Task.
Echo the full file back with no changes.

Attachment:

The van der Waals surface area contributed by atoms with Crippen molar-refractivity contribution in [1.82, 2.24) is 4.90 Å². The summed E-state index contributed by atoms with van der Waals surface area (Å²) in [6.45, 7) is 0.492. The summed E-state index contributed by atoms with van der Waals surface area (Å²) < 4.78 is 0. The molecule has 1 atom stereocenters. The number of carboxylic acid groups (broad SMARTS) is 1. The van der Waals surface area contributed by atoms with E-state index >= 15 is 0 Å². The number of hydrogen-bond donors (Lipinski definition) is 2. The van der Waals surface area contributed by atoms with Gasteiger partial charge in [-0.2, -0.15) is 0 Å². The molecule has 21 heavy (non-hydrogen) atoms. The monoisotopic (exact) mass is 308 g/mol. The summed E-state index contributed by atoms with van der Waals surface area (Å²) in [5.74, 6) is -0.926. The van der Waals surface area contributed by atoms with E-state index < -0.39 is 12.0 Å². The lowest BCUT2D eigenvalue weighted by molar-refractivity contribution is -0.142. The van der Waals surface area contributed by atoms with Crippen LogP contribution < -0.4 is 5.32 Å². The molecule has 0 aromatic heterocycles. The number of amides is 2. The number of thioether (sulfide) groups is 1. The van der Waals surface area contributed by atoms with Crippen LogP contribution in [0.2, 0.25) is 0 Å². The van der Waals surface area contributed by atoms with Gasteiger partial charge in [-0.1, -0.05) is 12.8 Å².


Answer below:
The van der Waals surface area contributed by atoms with Crippen molar-refractivity contribution in [1.82, 2.24) is 4.90 Å². The summed E-state index contributed by atoms with van der Waals surface area (Å²) in [6.45, 7) is 0.492. The summed E-state index contributed by atoms with van der Waals surface area (Å²) < 4.78 is 0. The molecule has 1 atom stereocenters. The number of carboxylic acid groups (broad SMARTS) is 1. The van der Waals surface area contributed by atoms with E-state index >= 15 is 0 Å². The number of hydrogen-bond donors (Lipinski definition) is 2. The van der Waals surface area contributed by atoms with Gasteiger partial charge in [-0.2, -0.15) is 0 Å². The molecule has 21 heavy (non-hydrogen) atoms. The monoisotopic (exact) mass is 308 g/mol. The summed E-state index contributed by atoms with van der Waals surface area (Å²) in [5.74, 6) is -0.926. The van der Waals surface area contributed by atoms with E-state index < -0.39 is 12.0 Å². The lowest BCUT2D eigenvalue weighted by molar-refractivity contribution is -0.142. The van der Waals surface area contributed by atoms with Crippen LogP contribution < -0.4 is 5.32 Å². The molecule has 0 aromatic heterocycles. The number of amides is 2. The number of thioether (sulfide) groups is 1. The van der Waals surface area contributed by atoms with Crippen LogP contribution in [0.2, 0.25) is 0 Å². The van der Waals surface area contributed by atoms with Gasteiger partial charge in [-0.1, -0.05) is 12.8 Å².